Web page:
Viralheat – This tool has been continually developed over the years and is now considered as one of the most sophisticated social monitoring and management tools available. For purposes of monitoring, you can use the tool to simultaneously monitor two profiles each on Facebook, Twitter, Pinterest, and the web as a whole. You can even use the tool to compare relevant terms or search profiles on social media so you can compare social buzz among your own products or compare mentions of your own brand with those of your competitors.
Sysomos – This tool provides social media monitoring capabilities across the web and also allows you to import data from Google Analytics. Among its key features are data visualization and something known as a buzzgraph. The buzzgraph allows you to identify the root of relevant user conversations or discover new conversations that originated from old ones so as to gain a better understanding of the factors that influence said conversations.
Sprout Social – This tool can be useful for both social monitoring and management purposes. Perhaps the biggest drawback of Sprout Social tool is that it only allows you to monitor brand mentions on Facebook and Twitter. However, it does have a feature that allows you to monitor mentions on the web from sources such as news sites and blogs. The tool even has a mobile version you can access on your iPhone or Android phone.
Net Promoter Score – This is a relatively simple yet powerful tool that gives you an idea as to how satisfied your customers are with your products and/or services. When you use the NPS, a single survey question, “How likely are you to recommend (company name/brand/product name) to your family/friends/colleagues?” will be sent to your target responders. Respondents will then be categorized as Promoters (score of 9-10), Passives (score of 7-8), or Detractors (score of 0-6). The difference between your Promoter and Detractor percentages will then be computed to reflect your NPS. Naturally, you’ll want to maintain a positive NPS and make adjustments in case you get a negative NPS.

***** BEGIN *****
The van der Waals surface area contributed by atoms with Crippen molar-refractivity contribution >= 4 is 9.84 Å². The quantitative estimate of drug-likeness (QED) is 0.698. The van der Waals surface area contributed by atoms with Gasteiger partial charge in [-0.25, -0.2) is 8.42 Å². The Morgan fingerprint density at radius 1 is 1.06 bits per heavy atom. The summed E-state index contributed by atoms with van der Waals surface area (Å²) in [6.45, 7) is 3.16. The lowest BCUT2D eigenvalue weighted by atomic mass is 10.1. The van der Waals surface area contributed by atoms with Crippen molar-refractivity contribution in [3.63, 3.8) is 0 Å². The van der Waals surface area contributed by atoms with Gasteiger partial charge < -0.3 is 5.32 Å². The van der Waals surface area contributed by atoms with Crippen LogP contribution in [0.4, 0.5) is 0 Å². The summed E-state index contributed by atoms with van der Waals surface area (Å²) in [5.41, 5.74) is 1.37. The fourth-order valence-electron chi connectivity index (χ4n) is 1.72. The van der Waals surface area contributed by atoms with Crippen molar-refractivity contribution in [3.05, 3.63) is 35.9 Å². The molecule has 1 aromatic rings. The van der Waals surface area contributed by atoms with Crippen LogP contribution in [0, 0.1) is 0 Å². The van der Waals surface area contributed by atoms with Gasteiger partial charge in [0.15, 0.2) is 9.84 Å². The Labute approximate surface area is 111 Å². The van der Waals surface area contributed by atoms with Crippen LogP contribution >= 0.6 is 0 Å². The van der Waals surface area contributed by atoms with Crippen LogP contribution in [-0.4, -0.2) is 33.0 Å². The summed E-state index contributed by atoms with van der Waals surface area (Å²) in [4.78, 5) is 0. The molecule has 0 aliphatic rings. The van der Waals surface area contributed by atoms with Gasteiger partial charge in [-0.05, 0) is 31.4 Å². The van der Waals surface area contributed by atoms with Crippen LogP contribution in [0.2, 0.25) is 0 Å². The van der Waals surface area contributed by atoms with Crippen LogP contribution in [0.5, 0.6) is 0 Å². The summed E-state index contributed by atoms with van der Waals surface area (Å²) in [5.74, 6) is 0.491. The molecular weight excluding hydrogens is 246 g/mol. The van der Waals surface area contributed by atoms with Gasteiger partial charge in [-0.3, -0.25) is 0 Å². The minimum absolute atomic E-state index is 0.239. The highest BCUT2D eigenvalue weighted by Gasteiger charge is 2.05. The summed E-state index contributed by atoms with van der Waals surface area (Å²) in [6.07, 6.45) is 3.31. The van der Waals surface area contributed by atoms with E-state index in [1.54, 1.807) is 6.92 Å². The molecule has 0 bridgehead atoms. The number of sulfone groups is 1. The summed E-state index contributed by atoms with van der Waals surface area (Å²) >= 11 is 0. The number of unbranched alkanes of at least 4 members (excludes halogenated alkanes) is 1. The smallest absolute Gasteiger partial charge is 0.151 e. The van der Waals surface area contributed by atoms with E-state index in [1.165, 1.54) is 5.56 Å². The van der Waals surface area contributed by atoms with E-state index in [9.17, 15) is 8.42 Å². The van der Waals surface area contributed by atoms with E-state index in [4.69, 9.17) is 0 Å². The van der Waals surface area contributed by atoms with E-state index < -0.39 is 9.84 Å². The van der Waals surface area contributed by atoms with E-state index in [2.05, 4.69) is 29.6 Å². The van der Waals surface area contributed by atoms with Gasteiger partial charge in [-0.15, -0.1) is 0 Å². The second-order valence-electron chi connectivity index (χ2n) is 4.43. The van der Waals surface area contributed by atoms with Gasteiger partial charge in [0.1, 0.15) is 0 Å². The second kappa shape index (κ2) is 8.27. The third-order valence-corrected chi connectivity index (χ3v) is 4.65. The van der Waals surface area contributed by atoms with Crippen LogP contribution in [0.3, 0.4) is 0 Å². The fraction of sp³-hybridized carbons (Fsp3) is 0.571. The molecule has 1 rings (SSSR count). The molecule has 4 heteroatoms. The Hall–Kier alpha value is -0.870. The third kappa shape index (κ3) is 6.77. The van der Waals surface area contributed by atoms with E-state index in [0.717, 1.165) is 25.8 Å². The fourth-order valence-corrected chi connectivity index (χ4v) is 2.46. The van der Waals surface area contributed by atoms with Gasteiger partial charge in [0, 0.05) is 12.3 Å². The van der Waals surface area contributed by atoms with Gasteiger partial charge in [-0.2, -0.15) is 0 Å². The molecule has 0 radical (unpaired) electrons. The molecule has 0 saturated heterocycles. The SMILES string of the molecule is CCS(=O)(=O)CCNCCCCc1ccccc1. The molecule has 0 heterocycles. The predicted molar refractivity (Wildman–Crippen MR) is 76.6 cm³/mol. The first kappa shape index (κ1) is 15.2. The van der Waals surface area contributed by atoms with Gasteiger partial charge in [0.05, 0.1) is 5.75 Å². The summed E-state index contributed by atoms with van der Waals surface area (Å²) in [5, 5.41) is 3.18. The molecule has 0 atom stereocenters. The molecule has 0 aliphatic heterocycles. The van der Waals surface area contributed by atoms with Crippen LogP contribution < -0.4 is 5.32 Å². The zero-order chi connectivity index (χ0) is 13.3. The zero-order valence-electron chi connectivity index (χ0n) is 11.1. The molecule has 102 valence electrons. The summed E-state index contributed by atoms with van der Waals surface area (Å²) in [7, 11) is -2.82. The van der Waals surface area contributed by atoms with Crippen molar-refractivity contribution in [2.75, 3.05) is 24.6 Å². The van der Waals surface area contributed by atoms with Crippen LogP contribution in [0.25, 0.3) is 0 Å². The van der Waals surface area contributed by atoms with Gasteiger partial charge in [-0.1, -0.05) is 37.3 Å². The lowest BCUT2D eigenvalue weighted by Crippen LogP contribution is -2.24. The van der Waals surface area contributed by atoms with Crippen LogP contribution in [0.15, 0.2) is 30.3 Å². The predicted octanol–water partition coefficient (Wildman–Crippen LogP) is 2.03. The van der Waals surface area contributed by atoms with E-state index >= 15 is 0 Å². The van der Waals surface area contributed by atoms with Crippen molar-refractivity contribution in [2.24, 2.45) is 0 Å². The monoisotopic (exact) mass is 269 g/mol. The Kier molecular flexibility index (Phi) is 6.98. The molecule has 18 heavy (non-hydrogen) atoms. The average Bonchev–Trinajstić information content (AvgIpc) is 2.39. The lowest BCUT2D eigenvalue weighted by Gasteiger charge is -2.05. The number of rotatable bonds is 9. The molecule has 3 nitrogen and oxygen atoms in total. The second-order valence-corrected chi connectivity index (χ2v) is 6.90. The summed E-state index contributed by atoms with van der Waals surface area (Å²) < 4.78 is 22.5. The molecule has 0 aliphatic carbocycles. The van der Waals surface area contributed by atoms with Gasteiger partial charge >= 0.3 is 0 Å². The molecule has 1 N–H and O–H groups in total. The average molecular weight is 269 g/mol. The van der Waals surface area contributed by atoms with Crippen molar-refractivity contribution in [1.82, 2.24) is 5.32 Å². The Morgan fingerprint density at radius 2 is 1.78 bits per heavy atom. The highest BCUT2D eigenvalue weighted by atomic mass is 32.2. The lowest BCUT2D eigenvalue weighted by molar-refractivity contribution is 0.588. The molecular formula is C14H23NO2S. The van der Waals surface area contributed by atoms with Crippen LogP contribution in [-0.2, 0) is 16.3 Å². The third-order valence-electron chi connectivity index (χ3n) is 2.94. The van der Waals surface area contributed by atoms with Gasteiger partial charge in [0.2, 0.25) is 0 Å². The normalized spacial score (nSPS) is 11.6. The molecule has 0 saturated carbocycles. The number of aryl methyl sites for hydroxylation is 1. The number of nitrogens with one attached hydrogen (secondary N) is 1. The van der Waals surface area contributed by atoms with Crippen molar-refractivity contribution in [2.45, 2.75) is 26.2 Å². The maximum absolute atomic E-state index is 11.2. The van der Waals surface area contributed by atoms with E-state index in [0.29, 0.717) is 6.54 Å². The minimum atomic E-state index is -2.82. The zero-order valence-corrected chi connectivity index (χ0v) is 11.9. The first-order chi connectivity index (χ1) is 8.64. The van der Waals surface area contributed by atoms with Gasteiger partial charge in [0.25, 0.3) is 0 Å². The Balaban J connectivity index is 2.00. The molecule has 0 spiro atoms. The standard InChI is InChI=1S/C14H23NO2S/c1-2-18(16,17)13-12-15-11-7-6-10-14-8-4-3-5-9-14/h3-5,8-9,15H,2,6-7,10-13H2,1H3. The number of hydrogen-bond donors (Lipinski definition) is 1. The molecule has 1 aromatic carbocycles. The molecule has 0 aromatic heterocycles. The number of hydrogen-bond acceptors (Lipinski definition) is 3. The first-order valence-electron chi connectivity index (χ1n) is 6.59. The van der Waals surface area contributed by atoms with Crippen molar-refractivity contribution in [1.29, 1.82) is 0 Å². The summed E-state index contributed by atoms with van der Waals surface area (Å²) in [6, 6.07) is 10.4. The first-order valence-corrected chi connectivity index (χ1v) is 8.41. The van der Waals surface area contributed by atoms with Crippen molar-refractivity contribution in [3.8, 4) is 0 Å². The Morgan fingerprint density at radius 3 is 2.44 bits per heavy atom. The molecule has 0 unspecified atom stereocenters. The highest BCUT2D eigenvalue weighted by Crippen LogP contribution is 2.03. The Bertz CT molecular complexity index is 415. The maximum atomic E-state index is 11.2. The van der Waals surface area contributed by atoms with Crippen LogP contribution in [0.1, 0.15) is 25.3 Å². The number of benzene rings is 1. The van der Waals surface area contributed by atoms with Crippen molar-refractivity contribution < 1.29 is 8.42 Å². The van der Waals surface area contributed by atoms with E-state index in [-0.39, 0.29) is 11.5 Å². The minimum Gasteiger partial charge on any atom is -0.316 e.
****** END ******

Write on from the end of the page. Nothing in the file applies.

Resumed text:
As mentioned above, immediate action needs to be taken when user-generated content or negative feedback threatens to ruin your brand’s reputation. However, you should also make sure the action taken is the right one. You may think the best way to deal with negative comments and content is to delete them as soon as possible, but that’s not necessarily the case. In fact, there have been several cases wherein deleting this kind of posts only made matters worse for the company in question. Again, this may get you into trouble as regards advertising law and even if it doesn’t, it will certainly give the impression that you don’t really care what your audience has to say; you simply want to look good.
Another “immediate action” you need to avoid is that of arguing with your audience. This may seem like a matter of common sense, but a number of businesses have actually fallen into this trap. Be very careful you don’t do the same. What you and your team need to do is take a step back for a few minutes and craft a measured response to let the complainant know his sentiments are acknowledged and something is being done about the issue. If there’s offensive content that absolutely needs to be removed, be sure to explain clearly why it is being removed. For complex issues, it may be best to contact the other party directly and arrange a meeting.
The tips and tools discussed above should get you started in ensuring that your brand’s reputation is always protected even as you continue working on your social media campaigns.